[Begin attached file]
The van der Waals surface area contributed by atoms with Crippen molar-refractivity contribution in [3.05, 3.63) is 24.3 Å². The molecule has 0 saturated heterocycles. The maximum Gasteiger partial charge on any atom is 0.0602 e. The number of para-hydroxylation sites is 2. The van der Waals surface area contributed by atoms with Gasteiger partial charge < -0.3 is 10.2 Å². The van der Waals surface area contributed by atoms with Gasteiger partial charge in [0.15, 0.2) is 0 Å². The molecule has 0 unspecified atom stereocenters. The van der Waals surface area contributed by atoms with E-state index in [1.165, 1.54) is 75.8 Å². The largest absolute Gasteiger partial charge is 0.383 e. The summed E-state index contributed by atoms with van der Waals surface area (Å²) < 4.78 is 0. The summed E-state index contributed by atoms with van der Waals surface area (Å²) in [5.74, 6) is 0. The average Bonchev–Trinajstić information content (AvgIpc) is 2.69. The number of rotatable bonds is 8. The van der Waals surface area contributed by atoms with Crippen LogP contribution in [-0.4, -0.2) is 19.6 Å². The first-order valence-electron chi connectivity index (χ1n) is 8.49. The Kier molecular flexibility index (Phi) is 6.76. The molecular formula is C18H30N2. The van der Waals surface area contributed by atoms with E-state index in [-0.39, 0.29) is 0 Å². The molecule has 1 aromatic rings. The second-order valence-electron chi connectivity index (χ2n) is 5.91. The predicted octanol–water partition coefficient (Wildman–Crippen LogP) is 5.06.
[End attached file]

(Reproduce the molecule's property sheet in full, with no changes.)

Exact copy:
The van der Waals surface area contributed by atoms with Crippen molar-refractivity contribution in [3.05, 3.63) is 24.3 Å². The molecule has 0 saturated heterocycles. The maximum Gasteiger partial charge on any atom is 0.0602 e. The number of para-hydroxylation sites is 2. The van der Waals surface area contributed by atoms with Gasteiger partial charge < -0.3 is 10.2 Å². The van der Waals surface area contributed by atoms with Gasteiger partial charge in [0.15, 0.2) is 0 Å². The molecule has 0 unspecified atom stereocenters. The van der Waals surface area contributed by atoms with E-state index in [1.165, 1.54) is 75.8 Å². The largest absolute Gasteiger partial charge is 0.383 e. The summed E-state index contributed by atoms with van der Waals surface area (Å²) < 4.78 is 0. The summed E-state index contributed by atoms with van der Waals surface area (Å²) in [5.74, 6) is 0. The average Bonchev–Trinajstić information content (AvgIpc) is 2.69. The number of rotatable bonds is 8. The van der Waals surface area contributed by atoms with Crippen LogP contribution in [-0.4, -0.2) is 19.6 Å². The first-order valence-electron chi connectivity index (χ1n) is 8.49. The Kier molecular flexibility index (Phi) is 6.76. The molecular formula is C18H30N2. The van der Waals surface area contributed by atoms with E-state index in [-0.39, 0.29) is 0 Å². The molecule has 1 aromatic rings. The second-order valence-electron chi connectivity index (χ2n) is 5.91. The predicted octanol–water partition coefficient (Wildman–Crippen LogP) is 5.06.